At Microsoft Build, the tech giant further cemented its partnership with OpenAI with the announcement that Bing search is coming to ChatGPT. This new feature is rolling out to ChatGPT Plus subscribers starting today (May 23) and will reportedly be available to users of the ChatGPT free research preview “soon.”
If that last part is true, that actually represents a seismic shift in the generative AI landscape. At the moment, if you want up-to-date information, you use Bing Chat or Google Bard. While GPT-4 is trained on more up-to-date information and currently is available to ChatGPT Plus users, the paid version of the popular chatbot still wasn’t able to pull in information in real time.
That was, however, expected to change this week with the announcement of web browsing as a ChatGPT Plus beta feature. Now, it seems that this feature is actually Bing search being integrated into the AI chatbot — though theoretically, they could still remain separate features.
That’s not the seismic shift, though it will certainly shake up the generative AI landscape. The seismic shift is that this Bing integration is coming to the free research preview too, opening up the door for the free version of ChatGPT to access real-time information as well as the potential for plugin integration down the road.
Open plugin standard for ChatGPT and Bing Chat
We’ve been covering the possibility of ChatGPT plugins for a while now, and they were officially announced for ChatGPT Plus beta users last week. These plugins allow third-party partners to integrate their apps, sites, services, etc. into ChatGPT.
But Microsoft just announced that these plugins will work for Bing Chat too. This is because both OpenAI and Microsoft are adopting an open plugin standard that ensures any plugin designed for either company’s generative AI will work across all products. That means these plugins should work for ChatGPT, Bing Chat, Microsoft 365 Copilot and the newly announced Windows Copilot for Windows 11.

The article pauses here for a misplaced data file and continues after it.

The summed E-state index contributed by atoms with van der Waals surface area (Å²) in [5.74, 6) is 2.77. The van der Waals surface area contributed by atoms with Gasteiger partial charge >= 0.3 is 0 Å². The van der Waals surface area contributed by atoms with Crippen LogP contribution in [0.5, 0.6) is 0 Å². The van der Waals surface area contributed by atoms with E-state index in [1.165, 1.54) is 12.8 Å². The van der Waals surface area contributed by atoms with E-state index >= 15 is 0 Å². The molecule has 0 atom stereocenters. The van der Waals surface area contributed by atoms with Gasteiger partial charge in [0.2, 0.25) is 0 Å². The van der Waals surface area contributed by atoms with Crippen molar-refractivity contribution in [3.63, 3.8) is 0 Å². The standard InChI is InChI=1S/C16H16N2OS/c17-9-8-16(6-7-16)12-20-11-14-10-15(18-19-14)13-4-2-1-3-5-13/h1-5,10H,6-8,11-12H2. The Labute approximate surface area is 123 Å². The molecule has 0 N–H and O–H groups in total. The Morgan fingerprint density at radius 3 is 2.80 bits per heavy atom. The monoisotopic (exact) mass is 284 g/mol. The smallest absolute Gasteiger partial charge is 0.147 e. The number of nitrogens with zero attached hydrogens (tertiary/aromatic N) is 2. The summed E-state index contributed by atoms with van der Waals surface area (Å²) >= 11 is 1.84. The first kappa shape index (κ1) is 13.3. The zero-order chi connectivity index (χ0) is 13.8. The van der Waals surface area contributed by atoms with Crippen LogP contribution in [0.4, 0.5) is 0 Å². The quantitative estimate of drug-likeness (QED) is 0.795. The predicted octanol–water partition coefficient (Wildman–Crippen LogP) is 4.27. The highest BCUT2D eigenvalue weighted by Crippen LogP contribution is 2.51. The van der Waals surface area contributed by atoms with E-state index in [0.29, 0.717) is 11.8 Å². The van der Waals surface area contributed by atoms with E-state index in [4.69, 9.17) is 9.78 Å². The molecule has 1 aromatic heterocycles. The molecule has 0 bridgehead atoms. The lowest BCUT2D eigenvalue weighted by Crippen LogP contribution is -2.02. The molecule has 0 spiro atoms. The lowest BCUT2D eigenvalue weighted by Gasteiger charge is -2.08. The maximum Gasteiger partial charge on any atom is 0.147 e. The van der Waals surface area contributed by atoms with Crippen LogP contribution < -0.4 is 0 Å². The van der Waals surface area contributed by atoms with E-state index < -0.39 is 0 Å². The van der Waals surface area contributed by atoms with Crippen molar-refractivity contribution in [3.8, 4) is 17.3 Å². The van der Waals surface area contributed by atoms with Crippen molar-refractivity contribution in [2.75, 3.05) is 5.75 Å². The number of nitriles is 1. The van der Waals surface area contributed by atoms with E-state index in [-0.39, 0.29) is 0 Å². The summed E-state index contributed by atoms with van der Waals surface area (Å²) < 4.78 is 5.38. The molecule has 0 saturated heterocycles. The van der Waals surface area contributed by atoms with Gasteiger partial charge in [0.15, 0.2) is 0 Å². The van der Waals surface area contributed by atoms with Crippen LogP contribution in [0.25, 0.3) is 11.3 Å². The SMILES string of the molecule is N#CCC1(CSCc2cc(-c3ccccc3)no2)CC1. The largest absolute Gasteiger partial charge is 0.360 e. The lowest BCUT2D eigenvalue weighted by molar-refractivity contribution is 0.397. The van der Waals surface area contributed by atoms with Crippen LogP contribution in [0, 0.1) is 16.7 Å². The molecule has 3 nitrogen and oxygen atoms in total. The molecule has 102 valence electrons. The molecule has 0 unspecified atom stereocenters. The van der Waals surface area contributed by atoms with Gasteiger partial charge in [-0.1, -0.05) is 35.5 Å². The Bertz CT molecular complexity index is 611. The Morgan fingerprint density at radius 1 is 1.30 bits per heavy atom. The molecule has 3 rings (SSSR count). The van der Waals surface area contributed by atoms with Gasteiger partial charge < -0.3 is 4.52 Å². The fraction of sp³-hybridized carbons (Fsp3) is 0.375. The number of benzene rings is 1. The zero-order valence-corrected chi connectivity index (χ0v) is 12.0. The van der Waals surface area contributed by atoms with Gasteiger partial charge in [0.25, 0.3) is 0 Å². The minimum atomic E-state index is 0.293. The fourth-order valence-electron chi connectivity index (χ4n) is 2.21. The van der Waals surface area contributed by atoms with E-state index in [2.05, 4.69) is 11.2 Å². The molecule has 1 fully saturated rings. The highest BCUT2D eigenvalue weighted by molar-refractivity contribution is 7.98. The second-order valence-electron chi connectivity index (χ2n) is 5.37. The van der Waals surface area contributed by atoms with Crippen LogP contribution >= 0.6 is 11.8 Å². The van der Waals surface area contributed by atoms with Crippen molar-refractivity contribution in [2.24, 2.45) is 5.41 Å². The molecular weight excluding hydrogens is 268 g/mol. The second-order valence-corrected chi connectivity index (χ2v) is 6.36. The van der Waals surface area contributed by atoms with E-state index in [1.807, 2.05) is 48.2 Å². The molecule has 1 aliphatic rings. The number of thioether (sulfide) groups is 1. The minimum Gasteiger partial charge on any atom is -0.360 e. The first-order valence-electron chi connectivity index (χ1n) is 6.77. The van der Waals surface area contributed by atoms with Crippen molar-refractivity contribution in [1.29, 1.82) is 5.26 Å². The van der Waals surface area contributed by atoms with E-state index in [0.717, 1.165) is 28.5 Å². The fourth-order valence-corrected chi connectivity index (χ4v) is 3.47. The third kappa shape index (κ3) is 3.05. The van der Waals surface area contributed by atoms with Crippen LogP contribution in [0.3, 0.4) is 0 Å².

Microsoft seems to have bet on plugins being a necessity for generative AI. The company announced that Expedia, Instacart, Kayak, Klarna, Redfin, TripAdvisor, and Zillow plugins are coming to Bing Chat in the coming weeks, with Bandsintown, Cloudflare, Shopify, Spotify, and more plugins coming in the near future. These will work on desktop and mobile for Bing Chat, but in theory, there’s nothing stopping them from coming to ChatGPT as well — which just got an official iPhone app.
Conclusion: ChatGPT and Bing Chat are now part of the same product line
So now, we have ChatGPT with Bing integrated into it and versions for desktop and mobile… and we have Bing Chat — with GPT-4 integrated into it and versions for desktop and mobile. And both use the same plugins. So, is there a difference anymore?
The answer is yes, though the differences are more subtle. ChatGPT, or at least ChatGPT Plus, will still remain the more cutting-edge product, and it has coding abilities that aren’t in Bing Chat’s wheelhouse at all. Bing Chat, meanwhile, will be the more consumer-friendly version, integrated into anything and everything and to provide everyday users with answers to their most complex questions thanks to the power of generative AI.
But the relationship between OpenAI and Microsoft is now fully symbiotic. If you use ChatGPT, that’s great for Microsoft and the billions of dollars it’s invested in OpenAI. And if you use Bing Chat, it’s great for OpenAI, whose GPT-4 model powers the Bing chatbot. These seemingly competing products are now fully complementary — in essence, parts of a Microsoft AI product line. But at the moment, that’s a win for everyone because it offers something for everyone trying to experience the AI revolution for themselves.
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Malcolm McMillan is a senior writer for Tom's Guide, covering all the latest in streaming TV shows and movies. That means news, analysis, recommendations, reviews and more for just about anything you can watch, including sports! If it can be seen on a screen, he can write about it. Previously, Malcolm had been a staff writer for Tom's Guide for over a year, with a focus on artificial intelligence (AI), A/V tech and VR headsets.
Before writing for Tom's Guide, Malcolm worked as a fantasy football analyst writing for several sites and also had a brief stint working for Microsoft selling laptops, Xbox products and even the ill-fated Windows phone. He is passionate about video games and sports, though both cause him to yell at the TV frequently. He proudly sports many tattoos, including an Arsenal tattoo, in honor of the team that causes him to yell at the TV the most.